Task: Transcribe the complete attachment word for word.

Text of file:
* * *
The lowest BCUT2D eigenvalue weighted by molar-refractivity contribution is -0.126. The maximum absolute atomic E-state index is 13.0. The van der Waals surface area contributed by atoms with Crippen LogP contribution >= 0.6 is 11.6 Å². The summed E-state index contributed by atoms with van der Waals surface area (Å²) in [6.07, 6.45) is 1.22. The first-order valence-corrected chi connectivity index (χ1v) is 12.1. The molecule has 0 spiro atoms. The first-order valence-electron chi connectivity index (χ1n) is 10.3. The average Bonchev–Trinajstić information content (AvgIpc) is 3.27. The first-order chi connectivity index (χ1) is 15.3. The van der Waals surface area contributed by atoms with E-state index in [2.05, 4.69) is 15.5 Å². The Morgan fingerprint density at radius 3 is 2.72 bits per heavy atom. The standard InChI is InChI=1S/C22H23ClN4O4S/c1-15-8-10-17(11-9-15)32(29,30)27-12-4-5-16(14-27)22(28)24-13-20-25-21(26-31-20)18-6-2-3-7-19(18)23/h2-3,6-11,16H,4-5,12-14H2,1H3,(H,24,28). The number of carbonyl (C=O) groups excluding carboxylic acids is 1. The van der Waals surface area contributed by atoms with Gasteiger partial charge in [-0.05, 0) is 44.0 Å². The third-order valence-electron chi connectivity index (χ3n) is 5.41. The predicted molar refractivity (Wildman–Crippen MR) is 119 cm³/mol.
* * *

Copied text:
The lowest BCUT2D eigenvalue weighted by molar-refractivity contribution is -0.126. The maximum absolute atomic E-state index is 13.0. The van der Waals surface area contributed by atoms with Crippen LogP contribution >= 0.6 is 11.6 Å². The summed E-state index contributed by atoms with van der Waals surface area (Å²) in [6.07, 6.45) is 1.22. The first-order valence-corrected chi connectivity index (χ1v) is 12.1. The molecule has 0 spiro atoms. The first-order valence-electron chi connectivity index (χ1n) is 10.3. The average Bonchev–Trinajstić information content (AvgIpc) is 3.27. The first-order chi connectivity index (χ1) is 15.3. The van der Waals surface area contributed by atoms with E-state index in [2.05, 4.69) is 15.5 Å². The Morgan fingerprint density at radius 3 is 2.72 bits per heavy atom. The standard InChI is InChI=1S/C22H23ClN4O4S/c1-15-8-10-17(11-9-15)32(29,30)27-12-4-5-16(14-27)22(28)24-13-20-25-21(26-31-20)18-6-2-3-7-19(18)23/h2-3,6-11,16H,4-5,12-14H2,1H3,(H,24,28). The number of carbonyl (C=O) groups excluding carboxylic acids is 1. The van der Waals surface area contributed by atoms with Gasteiger partial charge in [-0.05, 0) is 44.0 Å². The third-order valence-electron chi connectivity index (χ3n) is 5.41. The predicted molar refractivity (Wildman–Crippen MR) is 119 cm³/mol.